Carol Benjamin is Back in the Games with Maccabi USA

After 47 years, she’s again going for the gold at Maccabiah

Some people are just born overachievers.

Take Carol Benjamin of Bowie. She has won numerous fencing competitions, including the NCAA women’s championship in 1966 and a gold medal in women’s individual at the Seventh Maccabiah Games. That was in 1965 when she was 19 years old.

She has been cycling, running and ballet dancing ever since.

Now, she is training to compete in this summer’s 19th Maccabiah Games in the half-marathon. The Games will be held from July 17 to July 30 in Israel.

Benjamin will be competing in the Masters Division for people 35 years and older, meaning she must run past racers almost half her age.

“I can’t stress how overjoyed I am, partly because I am going back to Israel, partly because it’s the Maccabiah Games, and because it means I can still function,” joked the 67-year-old, who has three children and three grandchildren.

Benjamin grew up in New York but has lived in Bowie since 1973. She is a counselor, specializing in grief and loss. She currently works part time in that field.

When she was in high school, Benjamin was impressed with her school’s highly ranked fencing team and decided to try it out.

“It looked very interesting, and it turned out I was good at it,” she said. In those days, a woman could only compete using a foil and not with a saber or epee, she explained.

She went on to college at New York University and immediately joined its fencing team.

Soon she was ranked second in the United States and frequently practiced at a fencing club, where she met her husband-to-be.

After college, she took to cycling and pedaled around the country.

Then, at the age of 51, “I started running marathons just to see if I could do it. It was fun,” she said.

After submitting her times from several recent races, Benjamin learned she had been picked to go back to the Maccabiah Games.

“I am so ecstatic. I jumped around the room when I got the letter,” she said.

Participating in the Games “means a lot to me, and it meant a lot to me then,” she said of her first experience. She still recalls the thrill of first stepping off the plane and being in Israel.

Athletically, the Games are similar to the Olympics except when it comes to “the cohesion, the interaction with Jewish people all over the world in a heavily competitive spirit.”

She has not returned to Israel since the 1965 Games and is looking forward to sightseeing at some of the places not open to Jews back then.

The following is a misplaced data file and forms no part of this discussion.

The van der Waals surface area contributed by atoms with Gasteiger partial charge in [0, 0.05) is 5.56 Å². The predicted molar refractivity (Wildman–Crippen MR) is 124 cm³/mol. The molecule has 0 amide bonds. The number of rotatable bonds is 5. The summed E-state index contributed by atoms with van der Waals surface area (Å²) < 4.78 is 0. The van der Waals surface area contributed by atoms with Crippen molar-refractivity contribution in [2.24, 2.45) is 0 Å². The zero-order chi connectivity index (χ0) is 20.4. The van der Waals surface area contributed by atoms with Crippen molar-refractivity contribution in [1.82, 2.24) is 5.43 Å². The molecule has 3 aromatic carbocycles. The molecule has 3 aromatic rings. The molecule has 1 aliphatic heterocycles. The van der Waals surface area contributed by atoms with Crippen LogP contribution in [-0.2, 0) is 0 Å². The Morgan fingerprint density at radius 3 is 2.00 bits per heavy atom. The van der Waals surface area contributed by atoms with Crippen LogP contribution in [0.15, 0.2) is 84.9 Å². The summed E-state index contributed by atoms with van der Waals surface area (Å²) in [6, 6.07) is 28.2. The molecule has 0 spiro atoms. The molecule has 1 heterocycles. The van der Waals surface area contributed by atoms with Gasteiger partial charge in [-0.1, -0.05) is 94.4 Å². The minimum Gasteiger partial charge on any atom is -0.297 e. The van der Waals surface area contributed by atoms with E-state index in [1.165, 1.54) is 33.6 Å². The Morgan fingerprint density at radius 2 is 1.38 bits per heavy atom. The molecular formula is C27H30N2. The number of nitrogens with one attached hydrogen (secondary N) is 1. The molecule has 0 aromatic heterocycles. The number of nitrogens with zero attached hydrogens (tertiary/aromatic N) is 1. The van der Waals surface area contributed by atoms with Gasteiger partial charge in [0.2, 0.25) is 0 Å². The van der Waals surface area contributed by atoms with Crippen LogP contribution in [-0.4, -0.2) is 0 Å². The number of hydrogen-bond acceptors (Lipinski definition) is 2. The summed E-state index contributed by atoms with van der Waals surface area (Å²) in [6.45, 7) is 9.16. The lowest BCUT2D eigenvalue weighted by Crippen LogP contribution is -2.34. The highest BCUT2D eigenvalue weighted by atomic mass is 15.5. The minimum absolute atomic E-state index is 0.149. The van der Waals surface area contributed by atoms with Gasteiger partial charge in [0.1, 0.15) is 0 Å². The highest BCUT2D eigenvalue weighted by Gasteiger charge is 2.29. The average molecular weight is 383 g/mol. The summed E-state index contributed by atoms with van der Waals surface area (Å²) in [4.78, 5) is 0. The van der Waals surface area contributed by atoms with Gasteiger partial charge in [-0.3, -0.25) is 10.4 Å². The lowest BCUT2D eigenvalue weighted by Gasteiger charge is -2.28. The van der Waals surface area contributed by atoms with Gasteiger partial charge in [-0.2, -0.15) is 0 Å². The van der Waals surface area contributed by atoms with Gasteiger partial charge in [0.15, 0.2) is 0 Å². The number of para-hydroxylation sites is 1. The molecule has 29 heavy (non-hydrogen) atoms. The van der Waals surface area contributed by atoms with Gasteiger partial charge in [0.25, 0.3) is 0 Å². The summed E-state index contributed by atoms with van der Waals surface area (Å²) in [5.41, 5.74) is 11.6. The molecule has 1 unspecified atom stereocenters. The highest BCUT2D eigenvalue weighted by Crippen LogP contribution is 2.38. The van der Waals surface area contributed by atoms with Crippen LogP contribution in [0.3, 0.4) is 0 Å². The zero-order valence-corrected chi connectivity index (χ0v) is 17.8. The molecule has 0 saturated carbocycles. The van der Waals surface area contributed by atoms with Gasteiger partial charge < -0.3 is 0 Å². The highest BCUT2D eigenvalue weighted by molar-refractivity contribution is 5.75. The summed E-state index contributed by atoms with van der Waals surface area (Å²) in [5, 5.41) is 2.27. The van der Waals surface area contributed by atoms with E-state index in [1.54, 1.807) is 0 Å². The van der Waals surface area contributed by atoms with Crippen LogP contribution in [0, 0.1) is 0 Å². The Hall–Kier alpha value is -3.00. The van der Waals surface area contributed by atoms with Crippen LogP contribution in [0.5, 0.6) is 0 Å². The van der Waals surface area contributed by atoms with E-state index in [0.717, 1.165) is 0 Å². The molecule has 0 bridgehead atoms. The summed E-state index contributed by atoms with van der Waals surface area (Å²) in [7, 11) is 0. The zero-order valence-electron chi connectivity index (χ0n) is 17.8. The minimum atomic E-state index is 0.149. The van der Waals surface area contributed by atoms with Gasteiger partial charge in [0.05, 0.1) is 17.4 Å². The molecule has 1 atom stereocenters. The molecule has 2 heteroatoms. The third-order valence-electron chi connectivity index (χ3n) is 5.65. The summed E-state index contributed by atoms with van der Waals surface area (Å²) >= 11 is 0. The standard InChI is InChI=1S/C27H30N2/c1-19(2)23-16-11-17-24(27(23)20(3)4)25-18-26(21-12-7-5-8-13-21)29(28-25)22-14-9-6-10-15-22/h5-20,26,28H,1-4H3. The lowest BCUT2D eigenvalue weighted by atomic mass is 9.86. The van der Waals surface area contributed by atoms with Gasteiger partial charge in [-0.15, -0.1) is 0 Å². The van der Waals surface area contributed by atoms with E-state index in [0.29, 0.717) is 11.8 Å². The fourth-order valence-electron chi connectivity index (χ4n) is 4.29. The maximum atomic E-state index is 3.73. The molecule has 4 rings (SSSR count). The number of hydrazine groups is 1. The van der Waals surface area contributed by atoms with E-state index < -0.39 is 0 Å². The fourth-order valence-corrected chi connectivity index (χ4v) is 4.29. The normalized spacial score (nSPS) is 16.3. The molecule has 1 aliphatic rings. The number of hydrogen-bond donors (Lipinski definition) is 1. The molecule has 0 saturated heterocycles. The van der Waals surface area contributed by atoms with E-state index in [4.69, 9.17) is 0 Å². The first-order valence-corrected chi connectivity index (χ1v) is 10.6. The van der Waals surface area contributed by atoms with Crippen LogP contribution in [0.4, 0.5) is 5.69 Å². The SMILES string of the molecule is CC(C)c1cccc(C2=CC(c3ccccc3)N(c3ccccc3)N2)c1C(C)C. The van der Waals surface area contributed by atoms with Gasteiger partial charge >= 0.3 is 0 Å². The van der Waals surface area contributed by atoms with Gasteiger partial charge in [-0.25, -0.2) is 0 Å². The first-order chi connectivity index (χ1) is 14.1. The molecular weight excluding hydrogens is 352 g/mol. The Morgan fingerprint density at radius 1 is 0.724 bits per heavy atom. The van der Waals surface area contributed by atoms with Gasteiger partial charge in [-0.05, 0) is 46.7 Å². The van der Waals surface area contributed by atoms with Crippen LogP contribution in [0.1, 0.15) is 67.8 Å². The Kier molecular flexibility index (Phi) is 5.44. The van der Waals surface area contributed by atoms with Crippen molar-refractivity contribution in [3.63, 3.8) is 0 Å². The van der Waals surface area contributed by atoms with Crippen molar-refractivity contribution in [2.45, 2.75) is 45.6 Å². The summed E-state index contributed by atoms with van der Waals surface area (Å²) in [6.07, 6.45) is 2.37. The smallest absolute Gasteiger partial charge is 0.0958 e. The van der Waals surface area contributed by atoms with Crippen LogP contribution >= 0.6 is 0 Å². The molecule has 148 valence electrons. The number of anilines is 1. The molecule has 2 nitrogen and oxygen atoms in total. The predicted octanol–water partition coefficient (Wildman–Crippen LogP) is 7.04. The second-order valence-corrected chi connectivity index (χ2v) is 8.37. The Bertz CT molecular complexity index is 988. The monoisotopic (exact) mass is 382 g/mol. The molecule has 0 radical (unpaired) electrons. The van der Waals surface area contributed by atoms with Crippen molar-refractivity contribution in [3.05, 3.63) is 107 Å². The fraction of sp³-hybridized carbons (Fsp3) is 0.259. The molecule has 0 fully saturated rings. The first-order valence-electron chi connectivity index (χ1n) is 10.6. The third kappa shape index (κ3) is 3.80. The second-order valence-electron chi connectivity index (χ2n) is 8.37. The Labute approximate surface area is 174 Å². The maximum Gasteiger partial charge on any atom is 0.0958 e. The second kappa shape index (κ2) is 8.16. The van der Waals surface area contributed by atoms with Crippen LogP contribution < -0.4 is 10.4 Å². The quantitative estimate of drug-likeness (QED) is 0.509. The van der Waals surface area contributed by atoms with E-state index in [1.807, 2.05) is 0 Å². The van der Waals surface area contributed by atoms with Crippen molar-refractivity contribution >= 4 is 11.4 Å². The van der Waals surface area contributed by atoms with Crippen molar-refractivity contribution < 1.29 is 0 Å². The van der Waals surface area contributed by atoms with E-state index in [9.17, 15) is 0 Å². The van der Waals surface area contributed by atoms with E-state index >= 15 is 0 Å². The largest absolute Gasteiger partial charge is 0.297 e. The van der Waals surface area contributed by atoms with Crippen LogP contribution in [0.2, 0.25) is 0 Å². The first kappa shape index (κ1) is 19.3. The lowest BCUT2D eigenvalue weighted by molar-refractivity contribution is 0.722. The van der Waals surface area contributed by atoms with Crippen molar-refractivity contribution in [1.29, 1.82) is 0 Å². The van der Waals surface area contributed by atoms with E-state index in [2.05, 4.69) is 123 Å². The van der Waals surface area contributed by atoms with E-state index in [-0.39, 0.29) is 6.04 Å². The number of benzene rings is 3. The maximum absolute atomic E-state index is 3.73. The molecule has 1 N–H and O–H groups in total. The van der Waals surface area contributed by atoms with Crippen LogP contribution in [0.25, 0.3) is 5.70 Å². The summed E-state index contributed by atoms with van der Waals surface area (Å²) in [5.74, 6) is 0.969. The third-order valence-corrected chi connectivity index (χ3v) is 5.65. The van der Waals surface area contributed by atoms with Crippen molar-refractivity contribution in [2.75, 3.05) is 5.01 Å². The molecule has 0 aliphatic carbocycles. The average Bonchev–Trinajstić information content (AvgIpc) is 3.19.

“Part of Jerusalem was closed,” she recalled. (In 1965, Jerusalem was divided between Israel and Jordan. The city was united following the 1967 Six Day War.) Benjamin also wants to visit a kibbutz.

This time she will be traveling with her husband, Mel, who has never been to Israel. They are going a week before the Games to join a special tour for older Maccabiah athletes.

Meanwhile, Benjamin is training, running often but also doing a lot of strength-training exercises. She also is preparing her body to cope with Israel’s heat, she explained.

Benjamin’s best time for the half-marathon, which is 13.1 miles, is two hours, 21 minutes and 30 seconds, which she described as not amazing but OK for her age.

When running, she “thinks of all kinds of stuff. I don’t wear earphones. I meditate.”

Sometimes, she is concentrating on “the pace of my feet against the ground,” she said. Other times, she is just watching the scenery, and “sometimes I just breathe. In an odd sort of way, it’s relaxing,” she said of her running.

Benjamin’s youngest daughter, Sarah Seibold, is manager of Family Bike Shop in Crofton.

Her mother stressed being fit and healthy, Seibold said, noting their kitchen was filled with low-salt foods, fruits and vegetables.

“Fried food. We just never did that whole thing,” she said, adding, “I grew up with a trophy room” packed with her parents’ athletic accomplishments.

She learned the love of bike riding with her family and met her husband, the owner of Family Bike Shop, that way.

She is very excited for her mother, noting, “It’s a totally once-in-a-lifetime thing, and she gets to do it twice.”

Seibold has become the self-appointed fundraiser for her mother’s trip. Besides the expense of going to Israel and a registration fee, Benjamin is required to raise $6,000 for the Games — the amount suggested for her those competing in the Masters Division.

Siebold will not be going to Israel with her parents and plans to watch by streaming her mother’s race live, cheering her on from afar.

It’s the kind of support Benjamin has come to expect but does not take for granted from her “very close family.”

To contribute, go to and click on Benjamin’s name under half- marathon.


Release Courtesy of:

Baltimore Jewish Times

December 28, 2012


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